shilling

[shil-ing]
noun
1.
a cupronickel coin and former monetary unit of the United Kingdom, the 20th part of a pound, equal to 12 pence: retained in circulation equal to 5 new pence after decimalization in 1971. Abbreviation: s.
2.
a former monetary unit of various other nations, as Australia, Fiji, Ghana, Ireland, Jamaica, New Zealand, and Nigeria, equal to one twentieth of a pound or 12 pence.
3.
the monetary unit of Kenya, Somalia, Tanzania, and Uganda, equal to 100 cents.
4.
any of various coins and moneys of account used in various parts of the U.S. in the 18th and 19th centuries.

Origin:
before 900; Middle English; Old English scilling; cognate with Dutch schelling, German Schilling, Old Norse skillingr, Gothic skillings

Dictionary.com Unabridged

shill

[shil] Slang.
noun
1.
a person who poses as a customer in order to decoy others into participating, as at a gambling house, auction, confidence game, etc.
2.
a person who publicizes or praises something or someone for reasons of self-interest, personal profit, or friendship or loyalty.
verb (used without object)
3.
to work as a shill: He shills for a large casino.
verb (used with object)
4.
to advertise or promote (a product) as or in the manner of a huckster; hustle: He was hired to shill a new TV show.

Origin:
1920–25; origin uncertain

Dictionary.com Unabridged
Based on the Random House Dictionary, © Random House, Inc. 2014.
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Collins
World English Dictionary
shill (ʃɪl)
 
n
slang a confidence trickster's assistant, esp a person who poses as an ordinary customer, gambler, etc, in order to entice others to participate
 
[C20: perhaps shortened from shillaber a circus barker, of unknown origin]

shilling (ˈʃɪlɪŋ)
 
n
1.  s, Abbreviation: sh a former British and Australian silver or cupronickel coin worth one twentieth of a pound: not minted in Britain since 1970
2.  the standard monetary unit of Kenya, Somalia, Tanzania, and Uganda: divided into 100 cents
3.  an old monetary unit of the US varying in value in different states
4.  (Scot) (in combination) /- an indication of the strength and character of a beer, referring to the price after duty that was formerly paid per barrel: sixty-shilling
 
[Old English scilling; related to Old Norse skillingr, Gothic skilliggs, Old High German skilling]

Collins English Dictionary - Complete & Unabridged 10th Edition
2009 © William Collins Sons & Co. Ltd. 1979, 1986 © HarperCollins
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Etymonline
Word Origin & History

shill
1916, "one who acts as a decoy for a gambler, auctioneer, etc." (probably originally circus or carnival argot), probably a shortened form of shillaber (1913) with the same meaning, origin unknown. The verb is attested from 1914.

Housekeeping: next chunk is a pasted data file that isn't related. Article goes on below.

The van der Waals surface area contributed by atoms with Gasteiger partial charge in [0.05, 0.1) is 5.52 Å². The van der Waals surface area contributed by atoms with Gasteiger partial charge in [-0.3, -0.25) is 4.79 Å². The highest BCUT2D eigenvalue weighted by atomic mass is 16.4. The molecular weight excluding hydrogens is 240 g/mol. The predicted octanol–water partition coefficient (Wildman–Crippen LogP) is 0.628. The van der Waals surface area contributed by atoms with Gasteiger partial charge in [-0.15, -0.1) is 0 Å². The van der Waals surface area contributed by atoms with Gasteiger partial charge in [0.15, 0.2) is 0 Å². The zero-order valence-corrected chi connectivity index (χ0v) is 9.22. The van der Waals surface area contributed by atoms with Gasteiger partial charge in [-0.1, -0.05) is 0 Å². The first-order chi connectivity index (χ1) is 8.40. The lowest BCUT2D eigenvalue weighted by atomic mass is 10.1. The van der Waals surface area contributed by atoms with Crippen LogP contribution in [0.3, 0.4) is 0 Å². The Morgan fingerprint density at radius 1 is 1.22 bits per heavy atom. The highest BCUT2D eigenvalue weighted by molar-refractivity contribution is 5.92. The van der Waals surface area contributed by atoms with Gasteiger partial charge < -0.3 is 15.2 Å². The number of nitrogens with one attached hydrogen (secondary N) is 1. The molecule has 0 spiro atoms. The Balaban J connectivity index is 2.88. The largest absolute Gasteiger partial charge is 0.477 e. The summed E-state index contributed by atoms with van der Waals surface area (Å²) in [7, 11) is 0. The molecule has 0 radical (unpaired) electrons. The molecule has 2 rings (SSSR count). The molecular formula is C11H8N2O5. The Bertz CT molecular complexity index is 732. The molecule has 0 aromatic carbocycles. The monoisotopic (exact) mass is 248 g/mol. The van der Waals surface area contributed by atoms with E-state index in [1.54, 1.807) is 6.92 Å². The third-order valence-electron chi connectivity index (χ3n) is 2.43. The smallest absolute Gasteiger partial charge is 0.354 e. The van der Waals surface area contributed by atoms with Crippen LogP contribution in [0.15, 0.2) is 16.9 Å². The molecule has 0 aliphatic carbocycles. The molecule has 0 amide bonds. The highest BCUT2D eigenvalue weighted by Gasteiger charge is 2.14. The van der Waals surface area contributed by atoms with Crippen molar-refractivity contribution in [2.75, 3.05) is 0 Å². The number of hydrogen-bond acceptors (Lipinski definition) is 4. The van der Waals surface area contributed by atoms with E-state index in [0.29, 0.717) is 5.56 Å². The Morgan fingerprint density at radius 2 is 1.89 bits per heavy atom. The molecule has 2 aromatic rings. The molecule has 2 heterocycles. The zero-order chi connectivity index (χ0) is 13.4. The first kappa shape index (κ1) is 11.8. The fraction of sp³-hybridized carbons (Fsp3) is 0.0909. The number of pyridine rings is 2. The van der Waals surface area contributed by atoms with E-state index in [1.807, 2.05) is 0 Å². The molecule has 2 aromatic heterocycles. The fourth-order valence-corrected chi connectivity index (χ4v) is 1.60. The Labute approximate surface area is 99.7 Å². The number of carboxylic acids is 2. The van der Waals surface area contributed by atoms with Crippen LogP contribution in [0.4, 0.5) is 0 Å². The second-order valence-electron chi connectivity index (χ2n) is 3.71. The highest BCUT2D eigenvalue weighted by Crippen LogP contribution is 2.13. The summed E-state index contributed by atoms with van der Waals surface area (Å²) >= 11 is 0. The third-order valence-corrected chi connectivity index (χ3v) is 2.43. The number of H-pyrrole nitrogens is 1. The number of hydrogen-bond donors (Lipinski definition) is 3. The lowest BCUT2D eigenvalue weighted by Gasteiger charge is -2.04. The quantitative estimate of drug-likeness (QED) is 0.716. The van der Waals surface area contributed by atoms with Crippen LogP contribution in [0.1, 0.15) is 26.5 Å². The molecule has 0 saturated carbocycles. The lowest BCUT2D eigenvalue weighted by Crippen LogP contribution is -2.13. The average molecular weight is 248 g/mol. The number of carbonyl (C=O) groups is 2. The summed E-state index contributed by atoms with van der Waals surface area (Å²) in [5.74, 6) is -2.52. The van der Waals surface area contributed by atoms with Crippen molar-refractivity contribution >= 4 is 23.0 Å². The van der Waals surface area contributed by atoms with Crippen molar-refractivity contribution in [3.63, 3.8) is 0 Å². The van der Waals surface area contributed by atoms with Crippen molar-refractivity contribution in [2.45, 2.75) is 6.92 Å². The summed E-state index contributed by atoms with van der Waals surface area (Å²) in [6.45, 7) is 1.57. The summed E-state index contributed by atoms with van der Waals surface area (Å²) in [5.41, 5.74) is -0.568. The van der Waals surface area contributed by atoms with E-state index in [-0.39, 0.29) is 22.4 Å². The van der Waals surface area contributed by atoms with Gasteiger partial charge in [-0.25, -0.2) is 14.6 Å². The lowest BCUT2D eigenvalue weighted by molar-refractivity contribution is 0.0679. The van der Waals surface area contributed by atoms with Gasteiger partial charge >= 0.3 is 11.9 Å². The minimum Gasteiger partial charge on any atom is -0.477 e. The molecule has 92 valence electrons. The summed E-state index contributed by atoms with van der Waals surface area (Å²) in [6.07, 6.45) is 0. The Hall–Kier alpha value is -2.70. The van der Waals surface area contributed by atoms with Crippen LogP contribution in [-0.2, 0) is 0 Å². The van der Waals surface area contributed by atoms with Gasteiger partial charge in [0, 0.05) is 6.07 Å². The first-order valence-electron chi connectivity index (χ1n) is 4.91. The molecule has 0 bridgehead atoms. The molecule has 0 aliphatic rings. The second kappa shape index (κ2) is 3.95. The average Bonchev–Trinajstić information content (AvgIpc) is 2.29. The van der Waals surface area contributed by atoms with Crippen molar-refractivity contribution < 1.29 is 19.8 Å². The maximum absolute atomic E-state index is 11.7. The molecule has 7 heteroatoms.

shilling
O.E. scilling, a coin consisting of a varying number of pence (on the continent, a common scale was 12 pennies to a shilling, 20 shillings to a pound), from P.Gmc. *skillingoz- (cf. O.S., Dan., Swed., O.Fris., O.H.G. skilling, O.N. skillingr, Du. schelling, Ger. Schilling, Goth. skilliggs), which some
etymologists trace to the base *skell- "to resound, to ring," and others to the base *skel- "to split, to divide" (perhaps via sense of "shield;" see shield). The ending may represent the dim. suffix -ling. O.C.S. skulezi, Sp. escalin, Fr. schelling, It. scellino are Gmc. loan-words.
Online Etymology Dictionary, © 2010 Douglas Harper
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American Heritage
Idioms & Phrases

shilling

see cut off (with a shilling).

The American Heritage® Dictionary of Idioms by Christine Ammer.
Copyright © 1997. Published by Houghton Mifflin.
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Encyclopedia Britannica
Encyclopedia

shilling

former English and British coin, nominally valued at one-twentieth of a pound sterling, or 12 pence. The shilling was also formerly the monetary unit of Australia, Austria, New Zealand, and Ireland. Today it is the basic monetary unit in Kenya, Somalia, Tanzania, and Uganda.

Learn more about shilling with a free trial on Britannica.com.

Encyclopedia Britannica, 2008. Encyclopedia Britannica Online.
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Example sentences
The marchers are not pulling for any one party, nor are they shilling for tertiary issues.
Incredibly kitschy and stiff, but still out there shilling.
Psst your friends may be shilling for a soap company.
Without you, they won't see my shilling in that house.
Idioms & Phrases
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